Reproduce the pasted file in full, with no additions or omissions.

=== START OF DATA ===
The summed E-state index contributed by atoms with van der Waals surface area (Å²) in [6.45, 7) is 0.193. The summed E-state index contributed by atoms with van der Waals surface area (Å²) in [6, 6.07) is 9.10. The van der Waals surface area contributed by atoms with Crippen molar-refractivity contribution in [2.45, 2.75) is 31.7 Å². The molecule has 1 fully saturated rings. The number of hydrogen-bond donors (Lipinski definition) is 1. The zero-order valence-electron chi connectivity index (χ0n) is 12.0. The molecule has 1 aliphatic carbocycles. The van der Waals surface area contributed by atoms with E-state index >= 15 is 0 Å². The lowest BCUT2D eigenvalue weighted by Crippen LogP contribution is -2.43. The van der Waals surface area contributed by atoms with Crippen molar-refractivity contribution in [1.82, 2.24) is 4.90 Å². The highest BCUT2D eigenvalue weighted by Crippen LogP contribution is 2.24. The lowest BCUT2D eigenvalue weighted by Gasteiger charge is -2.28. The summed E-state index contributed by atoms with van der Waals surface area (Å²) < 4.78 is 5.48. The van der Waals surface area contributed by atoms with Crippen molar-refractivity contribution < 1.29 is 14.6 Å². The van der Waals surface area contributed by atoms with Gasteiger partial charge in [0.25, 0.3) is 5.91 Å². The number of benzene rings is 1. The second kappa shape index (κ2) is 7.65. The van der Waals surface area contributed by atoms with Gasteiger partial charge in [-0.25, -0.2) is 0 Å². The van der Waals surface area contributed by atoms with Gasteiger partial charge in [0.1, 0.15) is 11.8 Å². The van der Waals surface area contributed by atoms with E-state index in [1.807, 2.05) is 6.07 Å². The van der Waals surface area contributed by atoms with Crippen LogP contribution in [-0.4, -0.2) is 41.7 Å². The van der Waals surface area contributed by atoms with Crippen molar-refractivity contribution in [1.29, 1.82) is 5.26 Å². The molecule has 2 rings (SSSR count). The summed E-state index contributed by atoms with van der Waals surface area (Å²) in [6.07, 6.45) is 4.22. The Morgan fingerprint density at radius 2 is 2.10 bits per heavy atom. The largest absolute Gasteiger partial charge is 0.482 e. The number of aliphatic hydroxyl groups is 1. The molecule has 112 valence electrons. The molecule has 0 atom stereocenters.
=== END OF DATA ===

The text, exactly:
The summed E-state index contributed by atoms with van der Waals surface area (Å²) in [6.45, 7) is 0.193. The summed E-state index contributed by atoms with van der Waals surface area (Å²) in [6, 6.07) is 9.10. The van der Waals surface area contributed by atoms with Crippen molar-refractivity contribution in [2.45, 2.75) is 31.7 Å². The molecule has 1 fully saturated rings. The number of hydrogen-bond donors (Lipinski definition) is 1. The zero-order valence-electron chi connectivity index (χ0n) is 12.0. The molecule has 1 aliphatic carbocycles. The van der Waals surface area contributed by atoms with E-state index >= 15 is 0 Å². The lowest BCUT2D eigenvalue weighted by Crippen LogP contribution is -2.43. The van der Waals surface area contributed by atoms with Crippen molar-refractivity contribution in [1.82, 2.24) is 4.90 Å². The highest BCUT2D eigenvalue weighted by Crippen LogP contribution is 2.24. The lowest BCUT2D eigenvalue weighted by Gasteiger charge is -2.28. The summed E-state index contributed by atoms with van der Waals surface area (Å²) < 4.78 is 5.48. The van der Waals surface area contributed by atoms with Crippen molar-refractivity contribution < 1.29 is 14.6 Å². The van der Waals surface area contributed by atoms with Gasteiger partial charge in [0.25, 0.3) is 5.91 Å². The number of benzene rings is 1. The second kappa shape index (κ2) is 7.65. The van der Waals surface area contributed by atoms with Gasteiger partial charge in [-0.25, -0.2) is 0 Å². The van der Waals surface area contributed by atoms with Gasteiger partial charge in [0.1, 0.15) is 11.8 Å². The van der Waals surface area contributed by atoms with E-state index in [1.807, 2.05) is 6.07 Å². The van der Waals surface area contributed by atoms with Crippen LogP contribution in [-0.4, -0.2) is 41.7 Å². The van der Waals surface area contributed by atoms with Crippen molar-refractivity contribution in [1.29, 1.82) is 5.26 Å². The molecule has 2 rings (SSSR count). The summed E-state index contributed by atoms with van der Waals surface area (Å²) in [6.07, 6.45) is 4.22. The Morgan fingerprint density at radius 2 is 2.10 bits per heavy atom. The largest absolute Gasteiger partial charge is 0.482 e. The number of aliphatic hydroxyl groups is 1. The molecule has 112 valence electrons. The molecule has 0 atom stereocenters.